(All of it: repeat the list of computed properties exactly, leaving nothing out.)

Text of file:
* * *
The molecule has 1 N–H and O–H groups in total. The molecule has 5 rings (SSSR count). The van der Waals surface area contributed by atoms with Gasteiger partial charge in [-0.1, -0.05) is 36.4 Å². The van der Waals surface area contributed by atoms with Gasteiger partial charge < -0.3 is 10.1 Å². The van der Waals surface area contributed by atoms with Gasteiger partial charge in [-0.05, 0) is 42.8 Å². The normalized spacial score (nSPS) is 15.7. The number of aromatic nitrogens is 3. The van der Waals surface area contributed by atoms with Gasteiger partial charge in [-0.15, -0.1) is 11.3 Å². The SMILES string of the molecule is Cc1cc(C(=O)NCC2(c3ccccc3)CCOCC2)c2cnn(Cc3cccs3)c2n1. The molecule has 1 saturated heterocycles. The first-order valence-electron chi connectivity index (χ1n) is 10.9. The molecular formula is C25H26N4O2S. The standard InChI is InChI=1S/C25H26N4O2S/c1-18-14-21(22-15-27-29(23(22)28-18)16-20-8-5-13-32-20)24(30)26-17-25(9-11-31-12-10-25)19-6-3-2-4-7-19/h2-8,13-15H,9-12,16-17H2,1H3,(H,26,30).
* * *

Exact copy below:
The molecule has 1 N–H and O–H groups in total. The molecule has 5 rings (SSSR count). The van der Waals surface area contributed by atoms with Gasteiger partial charge in [-0.1, -0.05) is 36.4 Å². The van der Waals surface area contributed by atoms with Gasteiger partial charge < -0.3 is 10.1 Å². The van der Waals surface area contributed by atoms with Gasteiger partial charge in [-0.05, 0) is 42.8 Å². The normalized spacial score (nSPS) is 15.7. The number of aromatic nitrogens is 3. The van der Waals surface area contributed by atoms with Gasteiger partial charge in [-0.15, -0.1) is 11.3 Å². The SMILES string of the molecule is Cc1cc(C(=O)NCC2(c3ccccc3)CCOCC2)c2cnn(Cc3cccs3)c2n1. The molecule has 1 saturated heterocycles. The first-order valence-electron chi connectivity index (χ1n) is 10.9. The molecular formula is C25H26N4O2S. The standard InChI is InChI=1S/C25H26N4O2S/c1-18-14-21(22-15-27-29(23(22)28-18)16-20-8-5-13-32-20)24(30)26-17-25(9-11-31-12-10-25)19-6-3-2-4-7-19/h2-8,13-15H,9-12,16-17H2,1H3,(H,26,30).